Market Insider

Stocks could fade after best month in four years

October rally, now what?
October rally, now what?

October is on track to be the best month for stocks in four years, but the rapid gains may have taken some steam out of any year-end rally.

The Dow and S&P 500 have both risen about 9 percent in October, the best monthly performance since the S&P's more-than-10.7 percent rally in October 2011. The strong October gains follow a steep decline in August into September, on worries about soft global growth just as the Fed looked set to raise interest rates.

"I'm not sure we really changed any fundamentals. So, I don't know if it's going to sustain," said James Paulsen, chief investment strategist at Wells Capital Management. "The worst thing that could happen now is that this global economy still has a weak feel, and in the midst of that you get a strong or hot wage number. We've got an ECI (employment cost index) number (Friday). If that's hot and the payrolls are hot, then the Fed and the markets are in a real tough place. You could challenge the recent lows."

Trader on the floor of the New York Stock Exchange.
Lucas Jackson | Reuters

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The Fed this week changed the dynamic for a market that was rallying in part on the belief that the Fed was on hold into next year. The Fed Wednesday put markets on notice that a rate hike could be coming sooner, when it specifically indicated it could raise rates in December and detailed what it would consider in its decision-making process.

There are two more monthly employment reports before the Fed's December meeting, but the Fed, and markets, will be very sensitive to all employment and inflation related data released over the next six weeks. That would include things such as ECI data, reported at 0.6 percent Friday, a moderate pace. PCE deflator, the Fed's preferred inflation measure, was also reported Friday at a still sluggish 1.3 percent in September, over a year ago.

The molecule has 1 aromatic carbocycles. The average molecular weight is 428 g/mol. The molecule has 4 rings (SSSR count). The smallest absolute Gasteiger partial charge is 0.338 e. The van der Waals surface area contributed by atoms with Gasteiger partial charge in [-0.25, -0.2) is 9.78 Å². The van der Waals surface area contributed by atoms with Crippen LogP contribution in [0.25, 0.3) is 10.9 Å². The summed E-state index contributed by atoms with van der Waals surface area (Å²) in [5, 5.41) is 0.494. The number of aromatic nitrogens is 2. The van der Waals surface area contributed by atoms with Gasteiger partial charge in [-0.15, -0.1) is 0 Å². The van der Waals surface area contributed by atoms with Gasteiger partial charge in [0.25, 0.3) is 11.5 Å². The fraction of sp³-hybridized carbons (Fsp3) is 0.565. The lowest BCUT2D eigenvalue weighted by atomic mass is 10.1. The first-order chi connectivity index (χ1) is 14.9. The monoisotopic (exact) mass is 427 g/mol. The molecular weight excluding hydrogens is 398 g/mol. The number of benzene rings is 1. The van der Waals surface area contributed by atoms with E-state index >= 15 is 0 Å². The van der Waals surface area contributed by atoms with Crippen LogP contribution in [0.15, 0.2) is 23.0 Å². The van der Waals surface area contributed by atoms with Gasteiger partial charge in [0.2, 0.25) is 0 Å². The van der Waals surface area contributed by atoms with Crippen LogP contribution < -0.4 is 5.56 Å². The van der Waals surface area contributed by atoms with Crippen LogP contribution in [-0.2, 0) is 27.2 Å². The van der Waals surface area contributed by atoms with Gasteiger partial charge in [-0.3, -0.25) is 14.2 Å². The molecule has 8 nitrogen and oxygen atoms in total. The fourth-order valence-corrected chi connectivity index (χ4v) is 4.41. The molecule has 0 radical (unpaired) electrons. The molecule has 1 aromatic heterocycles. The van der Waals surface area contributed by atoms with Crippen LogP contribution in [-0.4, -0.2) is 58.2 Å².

Stocks surged Wednesday after the Fed meeting, but traded quietly since. Stocks were slightly lower Friday. The S&P closed at 2,090 Thursday, and the Dow was down at 17,755. Based on Thursday's close, the S&P was up 1.5 percent year to date, and the Dow down 0.4 percent. Nasdaq was up 9.8 percent for the month of October so far, and 7 percent year to date.

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"My guess is we had the year-end rally, so to speak," said Paulsen. "I don't think we changed much of the forces that produced the correction in the first place… . The only thing that changed is investment sentiment." The sell-off turned bullish sentiment bearish, and now he said it is getting back to neutral.

"I think November is going to frustrate people," said Julian Emanuel, equity and derivatives strategist at UBS. "It's very typical in the professional community where you often see this performance chase in the fourth quarter. Even though you had this rally in October, there were literally no signs of performance chasing because the underperforming stocks outperformed and the winners got sold. For that reason, we don't think there's going to be a high degree of performance chase into year end to fuel a rally."